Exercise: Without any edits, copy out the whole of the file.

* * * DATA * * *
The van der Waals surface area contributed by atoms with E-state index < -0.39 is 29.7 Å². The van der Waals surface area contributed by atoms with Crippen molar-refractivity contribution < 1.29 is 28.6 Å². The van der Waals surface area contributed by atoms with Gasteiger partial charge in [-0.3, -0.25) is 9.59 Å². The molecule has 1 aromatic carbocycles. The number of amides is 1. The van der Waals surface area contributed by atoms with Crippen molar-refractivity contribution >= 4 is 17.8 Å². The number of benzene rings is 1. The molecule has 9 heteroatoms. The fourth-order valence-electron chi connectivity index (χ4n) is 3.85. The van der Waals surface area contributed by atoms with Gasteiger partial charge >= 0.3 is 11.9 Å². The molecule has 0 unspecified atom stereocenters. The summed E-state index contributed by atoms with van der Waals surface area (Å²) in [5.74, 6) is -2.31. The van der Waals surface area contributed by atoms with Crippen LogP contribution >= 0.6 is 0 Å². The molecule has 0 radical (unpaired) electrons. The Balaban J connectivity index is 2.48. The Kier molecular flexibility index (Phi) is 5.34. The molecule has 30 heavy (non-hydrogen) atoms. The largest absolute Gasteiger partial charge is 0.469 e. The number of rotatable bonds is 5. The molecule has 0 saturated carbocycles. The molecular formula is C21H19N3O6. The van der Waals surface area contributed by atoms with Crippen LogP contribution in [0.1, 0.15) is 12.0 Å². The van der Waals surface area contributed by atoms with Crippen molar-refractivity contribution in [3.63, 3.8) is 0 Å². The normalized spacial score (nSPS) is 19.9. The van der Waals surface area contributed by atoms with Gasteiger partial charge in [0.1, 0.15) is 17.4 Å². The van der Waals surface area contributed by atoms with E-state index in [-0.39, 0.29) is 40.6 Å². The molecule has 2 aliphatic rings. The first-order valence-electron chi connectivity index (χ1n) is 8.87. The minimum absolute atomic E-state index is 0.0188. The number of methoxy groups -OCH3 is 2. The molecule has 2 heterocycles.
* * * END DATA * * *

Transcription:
The van der Waals surface area contributed by atoms with E-state index < -0.39 is 29.7 Å². The van der Waals surface area contributed by atoms with Crippen molar-refractivity contribution < 1.29 is 28.6 Å². The van der Waals surface area contributed by atoms with Gasteiger partial charge in [-0.3, -0.25) is 9.59 Å². The molecule has 1 aromatic carbocycles. The number of amides is 1. The van der Waals surface area contributed by atoms with Crippen molar-refractivity contribution >= 4 is 17.8 Å². The number of benzene rings is 1. The molecule has 9 heteroatoms. The fourth-order valence-electron chi connectivity index (χ4n) is 3.85. The van der Waals surface area contributed by atoms with Gasteiger partial charge >= 0.3 is 11.9 Å². The molecule has 0 unspecified atom stereocenters. The summed E-state index contributed by atoms with van der Waals surface area (Å²) in [5.74, 6) is -2.31. The van der Waals surface area contributed by atoms with Crippen LogP contribution >= 0.6 is 0 Å². The molecule has 0 radical (unpaired) electrons. The Balaban J connectivity index is 2.48. The Kier molecular flexibility index (Phi) is 5.34. The molecule has 30 heavy (non-hydrogen) atoms. The largest absolute Gasteiger partial charge is 0.469 e. The number of rotatable bonds is 5. The molecule has 0 saturated carbocycles. The molecular formula is C21H19N3O6. The van der Waals surface area contributed by atoms with Crippen LogP contribution in [0.1, 0.15) is 12.0 Å². The van der Waals surface area contributed by atoms with Crippen molar-refractivity contribution in [3.63, 3.8) is 0 Å². The normalized spacial score (nSPS) is 19.9. The van der Waals surface area contributed by atoms with Gasteiger partial charge in [0.1, 0.15) is 17.4 Å². The van der Waals surface area contributed by atoms with E-state index in [-0.39, 0.29) is 40.6 Å². The molecule has 2 aliphatic rings. The first-order valence-electron chi connectivity index (χ1n) is 8.87. The minimum absolute atomic E-state index is 0.0188. The number of methoxy groups -OCH3 is 2. The molecule has 2 heterocycles.